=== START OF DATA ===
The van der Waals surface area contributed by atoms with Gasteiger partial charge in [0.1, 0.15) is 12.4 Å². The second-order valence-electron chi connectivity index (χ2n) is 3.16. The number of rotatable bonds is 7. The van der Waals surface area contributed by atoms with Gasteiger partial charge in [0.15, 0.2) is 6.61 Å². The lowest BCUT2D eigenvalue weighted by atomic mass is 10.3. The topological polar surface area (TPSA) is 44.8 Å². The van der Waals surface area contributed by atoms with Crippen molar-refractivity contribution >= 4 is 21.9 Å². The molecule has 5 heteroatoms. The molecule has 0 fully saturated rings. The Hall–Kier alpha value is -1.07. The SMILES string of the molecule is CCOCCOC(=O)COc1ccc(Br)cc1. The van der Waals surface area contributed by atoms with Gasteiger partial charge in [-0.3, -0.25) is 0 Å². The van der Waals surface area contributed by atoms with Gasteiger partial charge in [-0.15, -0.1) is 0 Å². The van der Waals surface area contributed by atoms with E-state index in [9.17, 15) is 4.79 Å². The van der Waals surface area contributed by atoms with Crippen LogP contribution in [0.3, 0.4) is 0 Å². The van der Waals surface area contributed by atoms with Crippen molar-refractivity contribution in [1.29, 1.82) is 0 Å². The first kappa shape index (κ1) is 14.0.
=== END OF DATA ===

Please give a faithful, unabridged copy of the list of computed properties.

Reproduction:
The van der Waals surface area contributed by atoms with Gasteiger partial charge in [0.1, 0.15) is 12.4 Å². The second-order valence-electron chi connectivity index (χ2n) is 3.16. The number of rotatable bonds is 7. The van der Waals surface area contributed by atoms with Gasteiger partial charge in [0.15, 0.2) is 6.61 Å². The lowest BCUT2D eigenvalue weighted by atomic mass is 10.3. The topological polar surface area (TPSA) is 44.8 Å². The van der Waals surface area contributed by atoms with Crippen molar-refractivity contribution >= 4 is 21.9 Å². The molecule has 5 heteroatoms. The molecule has 0 fully saturated rings. The Hall–Kier alpha value is -1.07. The SMILES string of the molecule is CCOCCOC(=O)COc1ccc(Br)cc1. The van der Waals surface area contributed by atoms with Gasteiger partial charge in [-0.3, -0.25) is 0 Å². The van der Waals surface area contributed by atoms with Gasteiger partial charge in [-0.15, -0.1) is 0 Å². The van der Waals surface area contributed by atoms with E-state index in [9.17, 15) is 4.79 Å². The van der Waals surface area contributed by atoms with Crippen LogP contribution in [0.3, 0.4) is 0 Å². The van der Waals surface area contributed by atoms with Crippen molar-refractivity contribution in [1.29, 1.82) is 0 Å². The first kappa shape index (κ1) is 14.0.